The New American Home crossed the halfway point to its Silver anniversary in a big way; true to form (and a harbinger of homes to come a decade later), the 7,385-square-foot luxury home dove into the possibilities afforded by an affluent, mature couple without kids who like to entertain and need dedicated work-at-home spaces. That plan manifested from the front, where a stately façade, marked by a dramatic entry and covered balcony above and flanked on both sides by a wide elevation, welcomed guests with a trio of arched openings and a wide stair from a stamped concrete motor court. Inside, the columns repeated in the living room and cropped up elsewhere on the plan, but soon gave way to spaces not yet seen in the mainstream in one house: a dedicated wine room; an upstairs pub room (complete with a bar and ample room for games) adjacent to a home theater; a pair of stairs, neither of which intrude on the foyer; an outside, covered loggia and exercise area; a hobby space and service quarters over the garage; a two-cook kitchen; a pair of office alcoves—one in the main-level master suite, the other carved out near the family room—supplemented by a study just inside the front door; and three secondary bedroom suites upstairs for overnight guests or returning adult children.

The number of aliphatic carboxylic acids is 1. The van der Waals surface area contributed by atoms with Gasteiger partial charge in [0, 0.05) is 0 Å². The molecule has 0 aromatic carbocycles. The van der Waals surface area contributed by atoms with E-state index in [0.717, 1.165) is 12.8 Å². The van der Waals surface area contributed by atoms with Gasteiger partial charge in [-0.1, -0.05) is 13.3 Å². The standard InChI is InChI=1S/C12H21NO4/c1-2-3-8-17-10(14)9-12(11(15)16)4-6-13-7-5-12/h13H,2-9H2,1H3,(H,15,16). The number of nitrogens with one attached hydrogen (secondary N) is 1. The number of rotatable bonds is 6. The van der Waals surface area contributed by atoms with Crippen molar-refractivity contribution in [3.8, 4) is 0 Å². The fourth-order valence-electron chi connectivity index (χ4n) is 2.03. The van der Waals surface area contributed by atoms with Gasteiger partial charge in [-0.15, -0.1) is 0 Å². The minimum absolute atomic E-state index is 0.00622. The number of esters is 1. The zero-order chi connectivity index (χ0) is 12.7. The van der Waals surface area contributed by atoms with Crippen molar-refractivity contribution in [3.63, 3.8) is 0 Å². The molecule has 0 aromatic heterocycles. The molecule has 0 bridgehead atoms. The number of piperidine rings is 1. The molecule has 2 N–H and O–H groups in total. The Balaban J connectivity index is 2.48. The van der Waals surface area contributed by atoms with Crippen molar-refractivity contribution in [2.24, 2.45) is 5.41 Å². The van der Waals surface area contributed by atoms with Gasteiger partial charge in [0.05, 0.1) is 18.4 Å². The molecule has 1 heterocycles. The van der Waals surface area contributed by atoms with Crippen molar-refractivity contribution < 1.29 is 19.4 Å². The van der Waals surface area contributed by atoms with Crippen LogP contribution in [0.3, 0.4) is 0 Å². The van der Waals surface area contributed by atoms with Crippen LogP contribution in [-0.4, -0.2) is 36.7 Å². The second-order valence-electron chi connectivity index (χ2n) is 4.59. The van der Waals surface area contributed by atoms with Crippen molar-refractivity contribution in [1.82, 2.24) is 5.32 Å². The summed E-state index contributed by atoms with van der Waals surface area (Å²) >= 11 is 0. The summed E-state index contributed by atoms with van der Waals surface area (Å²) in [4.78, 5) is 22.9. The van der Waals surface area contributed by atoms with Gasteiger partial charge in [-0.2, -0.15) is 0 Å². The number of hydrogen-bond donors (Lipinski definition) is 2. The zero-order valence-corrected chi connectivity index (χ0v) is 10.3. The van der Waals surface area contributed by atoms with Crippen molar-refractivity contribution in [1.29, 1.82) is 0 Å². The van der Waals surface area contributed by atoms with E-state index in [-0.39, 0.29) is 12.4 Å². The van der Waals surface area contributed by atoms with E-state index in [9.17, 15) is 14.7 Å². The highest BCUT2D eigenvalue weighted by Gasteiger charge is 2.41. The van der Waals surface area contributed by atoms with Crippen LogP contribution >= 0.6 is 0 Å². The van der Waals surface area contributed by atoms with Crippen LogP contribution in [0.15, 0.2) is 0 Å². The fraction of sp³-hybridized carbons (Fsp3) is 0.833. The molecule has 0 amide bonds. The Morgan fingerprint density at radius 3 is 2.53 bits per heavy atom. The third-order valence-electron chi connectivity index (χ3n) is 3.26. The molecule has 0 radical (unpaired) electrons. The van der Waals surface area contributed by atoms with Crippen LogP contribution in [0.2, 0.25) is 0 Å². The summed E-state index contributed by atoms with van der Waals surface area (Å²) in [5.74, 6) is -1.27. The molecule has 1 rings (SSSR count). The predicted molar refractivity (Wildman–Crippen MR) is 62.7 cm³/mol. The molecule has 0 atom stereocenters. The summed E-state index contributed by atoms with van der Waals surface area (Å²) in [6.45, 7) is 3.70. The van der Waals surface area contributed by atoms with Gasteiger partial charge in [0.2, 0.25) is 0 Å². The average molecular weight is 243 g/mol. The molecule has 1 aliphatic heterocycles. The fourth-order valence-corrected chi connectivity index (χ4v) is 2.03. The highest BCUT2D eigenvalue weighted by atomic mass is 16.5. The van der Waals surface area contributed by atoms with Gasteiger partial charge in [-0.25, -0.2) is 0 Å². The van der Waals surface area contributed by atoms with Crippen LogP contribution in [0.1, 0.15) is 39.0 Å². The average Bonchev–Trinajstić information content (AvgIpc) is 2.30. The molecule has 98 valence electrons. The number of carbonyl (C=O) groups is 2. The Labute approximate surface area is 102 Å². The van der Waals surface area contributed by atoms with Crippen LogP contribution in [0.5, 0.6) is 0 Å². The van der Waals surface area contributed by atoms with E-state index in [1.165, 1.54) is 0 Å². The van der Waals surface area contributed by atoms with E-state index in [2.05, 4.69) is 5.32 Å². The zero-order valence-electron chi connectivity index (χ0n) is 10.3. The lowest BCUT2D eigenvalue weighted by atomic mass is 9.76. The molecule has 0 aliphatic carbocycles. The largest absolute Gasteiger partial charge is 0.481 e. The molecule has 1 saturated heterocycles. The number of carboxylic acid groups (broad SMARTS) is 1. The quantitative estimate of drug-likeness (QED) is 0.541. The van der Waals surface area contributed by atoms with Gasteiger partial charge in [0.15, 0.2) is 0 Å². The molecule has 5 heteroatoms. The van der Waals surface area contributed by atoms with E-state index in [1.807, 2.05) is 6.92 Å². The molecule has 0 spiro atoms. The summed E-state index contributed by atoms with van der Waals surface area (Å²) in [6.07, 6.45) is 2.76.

Built in a flood zone, the house required some creative construction techniques—at least in the eyes of builders unfamiliar with such site conditions. The foundation was a reinforced concrete pier-and-beam design that left a code-mandated 48-inch clearance under the house. The team also employed a hybrid steel-and-wood framing scheme, including steel joists to carry the second floor load, in part to gain experience with the lumber alternative. Behind the finishes, the house features insulated ductwork to reduce heat loss and a home automation network run with the addition of structured wiring.
Builder/Designer: Carmichael/Dame Builders, Houston; Landscape Architect: Foresman & Associates, Houston; Interior Designer: Michael Foster Design, New York.
Did you know?
The home’s $1.6 million price tag nearly doubled the previous high water mark for the program, set in 1992. The house is also the only one to be built by a design-build firm.